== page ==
Arbitrage Trading Program - ATP

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DEFINITION of 'Arbitrage Trading Program - ATP'

A computer program used to place simultaneous orders for stock or commodities futures and the underlying stocks or commodities, usually for large volume, institutional trades. One order will be a long or short position on a futures contract, and the other order will be for the opposition position on the underlying. The ATP attempts to exploit price variations through a process called "index arbitrage."

BREAKING DOWN 'Arbitrage Trading Program - ATP'

Arbitrage trading programs are executed via program trading, or trading by automated computer systems that follow predetermined orders or algorithms. Program trades account for approximately 30% of daily volume on the New York Stock Exchange. These computerized trading systems are able to identify brief instances of mispricing, and place trades while there is an opportunity to profit from arbitrage.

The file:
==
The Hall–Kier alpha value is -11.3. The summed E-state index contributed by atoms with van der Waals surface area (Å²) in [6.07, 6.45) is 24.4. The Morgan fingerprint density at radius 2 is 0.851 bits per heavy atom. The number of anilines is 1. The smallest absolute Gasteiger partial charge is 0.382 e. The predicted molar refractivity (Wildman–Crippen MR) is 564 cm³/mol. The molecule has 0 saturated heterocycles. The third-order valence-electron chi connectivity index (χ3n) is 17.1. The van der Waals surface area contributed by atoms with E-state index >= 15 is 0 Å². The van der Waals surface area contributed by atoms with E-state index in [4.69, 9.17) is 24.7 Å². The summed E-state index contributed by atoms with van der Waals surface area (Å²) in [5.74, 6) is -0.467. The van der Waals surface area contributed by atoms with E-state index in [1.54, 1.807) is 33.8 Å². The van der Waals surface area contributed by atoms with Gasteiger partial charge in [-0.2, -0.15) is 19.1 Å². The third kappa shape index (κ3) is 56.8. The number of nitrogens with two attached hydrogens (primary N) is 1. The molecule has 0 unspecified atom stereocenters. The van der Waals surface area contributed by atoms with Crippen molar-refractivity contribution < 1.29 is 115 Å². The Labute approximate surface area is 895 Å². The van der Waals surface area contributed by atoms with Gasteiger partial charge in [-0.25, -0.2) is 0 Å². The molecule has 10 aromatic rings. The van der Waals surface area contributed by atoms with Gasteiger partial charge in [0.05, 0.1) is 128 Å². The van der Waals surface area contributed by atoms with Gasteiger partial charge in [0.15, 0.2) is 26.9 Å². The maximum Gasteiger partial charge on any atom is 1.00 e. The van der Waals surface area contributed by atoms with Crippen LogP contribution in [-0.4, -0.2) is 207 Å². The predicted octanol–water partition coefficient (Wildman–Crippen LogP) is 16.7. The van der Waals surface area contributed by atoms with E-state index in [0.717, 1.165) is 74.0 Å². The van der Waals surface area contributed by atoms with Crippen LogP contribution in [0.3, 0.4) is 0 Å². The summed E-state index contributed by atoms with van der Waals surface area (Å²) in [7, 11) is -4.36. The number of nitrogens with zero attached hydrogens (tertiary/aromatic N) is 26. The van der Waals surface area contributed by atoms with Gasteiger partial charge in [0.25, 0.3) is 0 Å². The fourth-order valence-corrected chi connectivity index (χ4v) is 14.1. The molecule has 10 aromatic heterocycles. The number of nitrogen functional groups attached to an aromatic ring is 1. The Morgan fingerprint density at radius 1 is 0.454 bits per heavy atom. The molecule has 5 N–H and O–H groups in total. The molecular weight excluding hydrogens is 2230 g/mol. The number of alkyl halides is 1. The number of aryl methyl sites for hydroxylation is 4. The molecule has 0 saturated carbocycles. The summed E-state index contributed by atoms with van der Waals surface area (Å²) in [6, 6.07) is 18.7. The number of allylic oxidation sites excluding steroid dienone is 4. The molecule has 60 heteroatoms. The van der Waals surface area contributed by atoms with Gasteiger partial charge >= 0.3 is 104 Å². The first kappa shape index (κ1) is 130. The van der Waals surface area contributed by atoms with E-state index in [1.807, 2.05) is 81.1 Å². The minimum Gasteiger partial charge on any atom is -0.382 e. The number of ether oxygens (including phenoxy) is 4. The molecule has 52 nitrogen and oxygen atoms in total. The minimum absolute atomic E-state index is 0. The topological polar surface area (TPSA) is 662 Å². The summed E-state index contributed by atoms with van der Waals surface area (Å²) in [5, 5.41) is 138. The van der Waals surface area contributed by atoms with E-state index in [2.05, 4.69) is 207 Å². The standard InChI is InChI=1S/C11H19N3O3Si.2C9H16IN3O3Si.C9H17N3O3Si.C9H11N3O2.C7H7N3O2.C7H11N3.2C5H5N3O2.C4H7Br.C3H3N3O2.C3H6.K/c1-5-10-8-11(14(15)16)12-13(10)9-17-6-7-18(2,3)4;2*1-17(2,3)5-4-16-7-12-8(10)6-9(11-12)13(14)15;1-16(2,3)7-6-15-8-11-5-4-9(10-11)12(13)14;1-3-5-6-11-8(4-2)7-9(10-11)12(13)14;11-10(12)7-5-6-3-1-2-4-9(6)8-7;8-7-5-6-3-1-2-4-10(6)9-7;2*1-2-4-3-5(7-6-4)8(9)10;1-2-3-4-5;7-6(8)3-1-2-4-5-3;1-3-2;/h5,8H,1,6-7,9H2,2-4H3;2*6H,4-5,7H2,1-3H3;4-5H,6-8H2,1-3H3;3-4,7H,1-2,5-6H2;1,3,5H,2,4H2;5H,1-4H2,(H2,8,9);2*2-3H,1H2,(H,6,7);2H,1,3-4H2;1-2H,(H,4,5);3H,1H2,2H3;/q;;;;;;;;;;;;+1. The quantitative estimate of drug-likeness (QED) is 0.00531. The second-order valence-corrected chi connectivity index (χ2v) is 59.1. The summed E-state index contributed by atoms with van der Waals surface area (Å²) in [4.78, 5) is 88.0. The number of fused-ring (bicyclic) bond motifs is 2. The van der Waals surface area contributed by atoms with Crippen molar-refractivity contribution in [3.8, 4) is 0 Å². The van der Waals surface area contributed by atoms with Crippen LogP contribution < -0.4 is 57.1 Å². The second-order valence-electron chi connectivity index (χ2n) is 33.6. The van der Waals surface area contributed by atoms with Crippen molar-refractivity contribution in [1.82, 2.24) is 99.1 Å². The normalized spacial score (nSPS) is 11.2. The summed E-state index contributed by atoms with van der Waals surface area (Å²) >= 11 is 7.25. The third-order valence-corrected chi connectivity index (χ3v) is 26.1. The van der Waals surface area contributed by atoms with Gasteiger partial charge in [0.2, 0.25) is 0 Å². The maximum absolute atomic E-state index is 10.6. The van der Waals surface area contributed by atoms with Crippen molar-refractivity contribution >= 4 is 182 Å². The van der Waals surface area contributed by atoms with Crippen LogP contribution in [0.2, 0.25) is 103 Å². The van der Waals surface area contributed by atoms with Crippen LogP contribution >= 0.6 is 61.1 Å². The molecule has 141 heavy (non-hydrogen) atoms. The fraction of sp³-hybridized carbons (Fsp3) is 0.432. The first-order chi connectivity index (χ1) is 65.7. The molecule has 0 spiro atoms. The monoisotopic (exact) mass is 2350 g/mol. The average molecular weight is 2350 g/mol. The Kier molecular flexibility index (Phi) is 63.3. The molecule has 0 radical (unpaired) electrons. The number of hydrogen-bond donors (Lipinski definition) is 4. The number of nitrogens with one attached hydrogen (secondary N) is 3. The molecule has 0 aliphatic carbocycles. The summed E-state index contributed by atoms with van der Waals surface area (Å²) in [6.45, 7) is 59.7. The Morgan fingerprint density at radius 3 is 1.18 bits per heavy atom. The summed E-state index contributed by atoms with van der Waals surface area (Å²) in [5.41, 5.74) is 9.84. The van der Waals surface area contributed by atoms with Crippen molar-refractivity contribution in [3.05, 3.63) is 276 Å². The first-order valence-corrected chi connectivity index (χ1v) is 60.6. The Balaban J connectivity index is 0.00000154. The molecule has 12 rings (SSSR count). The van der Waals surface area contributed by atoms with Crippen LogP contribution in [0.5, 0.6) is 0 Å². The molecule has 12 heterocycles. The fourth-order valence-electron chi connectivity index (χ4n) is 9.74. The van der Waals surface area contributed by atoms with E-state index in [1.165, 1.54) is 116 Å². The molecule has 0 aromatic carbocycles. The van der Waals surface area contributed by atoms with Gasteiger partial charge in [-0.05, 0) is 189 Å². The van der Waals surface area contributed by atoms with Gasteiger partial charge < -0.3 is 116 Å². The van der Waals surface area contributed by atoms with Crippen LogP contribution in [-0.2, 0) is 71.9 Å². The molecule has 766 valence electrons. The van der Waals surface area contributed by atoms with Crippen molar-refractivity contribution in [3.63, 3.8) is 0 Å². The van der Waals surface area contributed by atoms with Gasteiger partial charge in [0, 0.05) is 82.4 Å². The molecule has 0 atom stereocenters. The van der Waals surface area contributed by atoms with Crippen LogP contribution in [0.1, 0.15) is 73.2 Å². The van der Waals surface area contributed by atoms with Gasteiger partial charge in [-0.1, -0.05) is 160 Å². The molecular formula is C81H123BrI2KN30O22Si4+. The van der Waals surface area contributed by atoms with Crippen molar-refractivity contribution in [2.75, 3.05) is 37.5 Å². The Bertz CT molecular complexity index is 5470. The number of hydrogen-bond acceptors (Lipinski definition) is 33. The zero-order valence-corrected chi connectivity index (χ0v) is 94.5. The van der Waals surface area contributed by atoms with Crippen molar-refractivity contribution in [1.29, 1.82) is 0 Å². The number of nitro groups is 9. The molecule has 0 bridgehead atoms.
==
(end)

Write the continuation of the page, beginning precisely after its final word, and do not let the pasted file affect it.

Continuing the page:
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RELATED FAQS
  1. How do futures contracts roll over?

    Traders roll over futures contracts to switch from the front month contract that is close to expiration to another contract ... Read Full Answer >>
  2. Is there a difference between financial spread betting and arbitrage?

    Financial spread betting is a type of speculation that involves a highly leveraged derivative product, whereas arbitrage ... Read Full Answer >>
  3. Why do companies enter into futures contracts?

    Different types of companies may enter into futures contracts for different purposes. The most common reason is to hedge ... Read Full Answer >>
  4. What does a futures contract cost?

    The value of a futures contract is derived from the cash value of the underlying asset. While a futures contract may have ... Read Full Answer >>
  5. What are the goals of covered interest arbitrage?

    The goals of covered interest arbitrage include enabling investors to trade volatile currency pairs without risk as well ... Read Full Answer >>
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    The primary risks associated with trading derivatives are market, counterparty, liquidity and interconnection risks. Derivatives ... Read Full Answer >>

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